How do we deliver new investment in gas?
Martin Pibworth is today [Sept 27th] addressing a security of supply debate at the Energy Institute in London. Here he sets out the path to encouraging fresh investment in gas generation.
SSE’s operational gas fleet currently stands at just under 4GW. But the question for many of us in the energy industry is how can we deliver new investment in gas?
It’s been clear for some time that many of the UK’s older coal and gas stations would close by the early 2020s and would need to be replaced by, amongst other things, new gas fired capacity.
Yet the UK has built just one large-scale gas fired power station since 2012 – and given the time it typically takes to deliver new capacity it is unlikely we will see any more before the end of the decade.
There are a number of reasons for this. Firstly, due to a number of structural changes in the electricity market over the last few years, gas has gone from an attractive investment opportunity to a loss-making business in the space of a few years.
These structural changes included reduced customer demand, changes to market price signals, and an increasing amount of renewables coming onto the system. The result was that gas ran less, and earnt less when it did run.
Secondly the Electricity Market Reforms (EMR) introduced to address these structural changes have delivered investment in existing gas stations, but have not yet delivered investment in new capacity.
The two key planks of EMR for gas investors were the Carbon Price Floor (CPF) and the Capacity Market. In theory the CPF allows gas to run more by making coal generation more expensive. This provides a strong signal that gas has an enduring place in the electricity mix, and helps to mitigate against swings in commodity markets.
For new build investors it also provides an economic benefit over existing gas plants, because new build is more efficient. Alongside it the Capacity Market auctions are meant to underpin investment by paying power stations to be available at peak times.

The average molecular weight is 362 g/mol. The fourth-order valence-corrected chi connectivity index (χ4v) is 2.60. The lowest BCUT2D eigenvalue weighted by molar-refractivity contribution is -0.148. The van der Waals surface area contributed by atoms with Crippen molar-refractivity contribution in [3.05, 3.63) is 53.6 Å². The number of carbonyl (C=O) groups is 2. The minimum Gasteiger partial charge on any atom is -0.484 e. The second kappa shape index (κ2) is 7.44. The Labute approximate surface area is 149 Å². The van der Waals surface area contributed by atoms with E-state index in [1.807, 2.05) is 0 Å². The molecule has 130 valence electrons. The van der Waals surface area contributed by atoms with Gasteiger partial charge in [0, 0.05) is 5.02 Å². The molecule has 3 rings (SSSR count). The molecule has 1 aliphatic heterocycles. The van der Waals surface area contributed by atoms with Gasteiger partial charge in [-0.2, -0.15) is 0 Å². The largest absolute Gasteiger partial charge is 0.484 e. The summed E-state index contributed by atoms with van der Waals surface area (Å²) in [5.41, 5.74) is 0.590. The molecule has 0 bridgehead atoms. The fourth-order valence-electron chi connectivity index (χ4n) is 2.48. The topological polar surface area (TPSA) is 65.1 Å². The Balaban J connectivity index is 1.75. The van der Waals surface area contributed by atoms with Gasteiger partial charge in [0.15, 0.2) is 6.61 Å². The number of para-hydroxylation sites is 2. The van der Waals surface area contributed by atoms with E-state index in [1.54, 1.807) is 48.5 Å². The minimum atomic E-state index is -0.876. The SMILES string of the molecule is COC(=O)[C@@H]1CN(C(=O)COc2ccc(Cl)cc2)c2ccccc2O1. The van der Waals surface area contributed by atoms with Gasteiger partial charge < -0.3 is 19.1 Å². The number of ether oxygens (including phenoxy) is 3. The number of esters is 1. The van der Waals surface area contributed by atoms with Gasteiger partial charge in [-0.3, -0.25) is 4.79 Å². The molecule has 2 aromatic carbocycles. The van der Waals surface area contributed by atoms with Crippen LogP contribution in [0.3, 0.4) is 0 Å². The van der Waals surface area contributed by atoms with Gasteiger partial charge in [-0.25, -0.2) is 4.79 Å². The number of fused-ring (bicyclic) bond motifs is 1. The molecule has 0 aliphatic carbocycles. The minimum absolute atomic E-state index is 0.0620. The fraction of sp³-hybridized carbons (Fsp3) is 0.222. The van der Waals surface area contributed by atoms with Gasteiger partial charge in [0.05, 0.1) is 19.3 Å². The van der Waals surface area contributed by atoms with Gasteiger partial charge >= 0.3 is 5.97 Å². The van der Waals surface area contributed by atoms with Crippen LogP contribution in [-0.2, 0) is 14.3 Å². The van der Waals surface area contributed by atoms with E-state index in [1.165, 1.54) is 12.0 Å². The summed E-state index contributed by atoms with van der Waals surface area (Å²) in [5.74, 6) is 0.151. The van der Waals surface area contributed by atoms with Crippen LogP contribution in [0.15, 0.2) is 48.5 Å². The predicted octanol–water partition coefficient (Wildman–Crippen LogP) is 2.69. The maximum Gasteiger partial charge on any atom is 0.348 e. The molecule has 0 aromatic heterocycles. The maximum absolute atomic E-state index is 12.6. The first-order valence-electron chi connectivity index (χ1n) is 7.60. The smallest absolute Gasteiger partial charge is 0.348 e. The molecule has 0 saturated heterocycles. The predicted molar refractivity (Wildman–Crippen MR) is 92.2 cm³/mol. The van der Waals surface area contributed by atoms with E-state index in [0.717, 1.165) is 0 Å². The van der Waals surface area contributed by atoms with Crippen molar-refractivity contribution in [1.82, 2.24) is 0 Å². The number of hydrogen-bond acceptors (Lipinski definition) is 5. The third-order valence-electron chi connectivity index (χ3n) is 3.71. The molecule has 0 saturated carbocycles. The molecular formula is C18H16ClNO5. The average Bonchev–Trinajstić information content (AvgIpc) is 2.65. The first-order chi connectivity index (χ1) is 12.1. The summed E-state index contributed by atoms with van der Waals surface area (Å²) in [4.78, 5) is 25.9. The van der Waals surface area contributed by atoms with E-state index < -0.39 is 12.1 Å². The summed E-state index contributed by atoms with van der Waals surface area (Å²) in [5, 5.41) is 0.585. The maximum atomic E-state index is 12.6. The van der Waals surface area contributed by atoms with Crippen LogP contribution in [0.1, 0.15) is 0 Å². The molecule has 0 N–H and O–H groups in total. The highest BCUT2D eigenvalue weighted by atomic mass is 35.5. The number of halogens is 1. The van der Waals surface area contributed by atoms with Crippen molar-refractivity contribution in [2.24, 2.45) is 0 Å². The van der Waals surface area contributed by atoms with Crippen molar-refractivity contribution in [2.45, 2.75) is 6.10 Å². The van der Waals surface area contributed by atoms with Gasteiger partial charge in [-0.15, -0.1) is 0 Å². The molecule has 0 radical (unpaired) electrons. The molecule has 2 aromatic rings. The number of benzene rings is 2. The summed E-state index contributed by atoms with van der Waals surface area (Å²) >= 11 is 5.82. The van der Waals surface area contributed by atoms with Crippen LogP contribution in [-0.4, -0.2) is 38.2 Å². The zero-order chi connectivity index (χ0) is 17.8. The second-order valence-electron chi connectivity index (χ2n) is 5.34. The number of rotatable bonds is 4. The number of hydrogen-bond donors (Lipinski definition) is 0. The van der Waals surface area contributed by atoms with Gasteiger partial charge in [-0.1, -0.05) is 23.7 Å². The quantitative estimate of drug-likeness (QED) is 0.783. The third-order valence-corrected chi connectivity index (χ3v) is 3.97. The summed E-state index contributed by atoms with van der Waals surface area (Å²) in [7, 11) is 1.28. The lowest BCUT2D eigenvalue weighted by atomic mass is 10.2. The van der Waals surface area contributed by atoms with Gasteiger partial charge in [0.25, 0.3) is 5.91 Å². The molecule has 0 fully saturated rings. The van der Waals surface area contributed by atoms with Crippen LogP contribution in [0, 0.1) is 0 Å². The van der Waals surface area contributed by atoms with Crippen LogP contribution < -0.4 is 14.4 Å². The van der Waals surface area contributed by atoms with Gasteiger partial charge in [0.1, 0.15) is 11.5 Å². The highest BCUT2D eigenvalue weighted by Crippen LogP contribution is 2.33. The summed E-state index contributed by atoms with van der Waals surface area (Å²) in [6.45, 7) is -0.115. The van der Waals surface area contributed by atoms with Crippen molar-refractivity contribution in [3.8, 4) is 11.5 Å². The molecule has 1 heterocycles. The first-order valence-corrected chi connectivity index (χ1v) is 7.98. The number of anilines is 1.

Some have criticised EMR for not bringing forward investment in new gas capacity. However it is important to make a distinction between investment in existing gas and investment in new gas. Before Electricity Market Reform there was no investment in either and existing stations were closing and being mothballed.
Since Electricity Market Reform however there has been a stronger signal to return mothballed capacity, and to continue to invest in operational plant. At SSE we’ve returned over 1GW of mothballed gas since 2015 on the back of the Capacity Market and Carbon Price Floor signals – so these have definitely brought forward investment in existing assets.
And I believe the portents for new gas investment are now much more positive. This is because the main reasons the Capacity Market and CPF have not encouraged investment in new build gas capacity are now being addressed. The UK Government has introduced a number of reforms to the Capacity Market, including a new auction for next year which is a very positive move, and Ofgem is looking at the issue of ‘embedded benefits’ which have been distorting the Capacity Market auction results.
Alongside this there was an extension of the current Carbon Price Floor arrangements in the last Budget to April 2021. The more the Carbon Price Floor is left untouched, and the more visibility investors can be given on its time horizon, the more effective it will be. A robust carbon support mechanism provides confidence to the market, enhancing liquidity and allowing gas station owners better opportunities to hedge their output. This reduces risk and makes investment cheaper.
I know that Brexit means there is some uncertainty about the future of our participation in the Internal Energy Market and the EU ETS. But I think in a time of uncertainty providing a clear signal that the Carbon Price Floor is here to stay until at least 2025 would be extremely positive. I would therefore ask the Chancellor to consider this as he looks forward to the Autumn Statement.
Indeed SSE is one of several signatories of a letter recently sent to the Chancellor from firms who own and operate coal, gas and renewable electricity generation, who believe putting a price on carbon emissions, through the UK’s Carbon Price Floor, is a critical part of the UK’s energy policy. I hope he will consider our message that the CPF is one of the most important policy tools the government has to help industry continue to deliver reliable and lower carbon electricity cost-effectively.
So overall the direction of travel is positive. The mechanisms introduced under EMR are the right ones – they have already delivered investment in existing assets, and I believe the changes that have been put in place to improve them can deliver investment in new build capacity as well.
There is more work to be done, most notably on the CPF and embedded benefits, but I believe there is cause for optimism.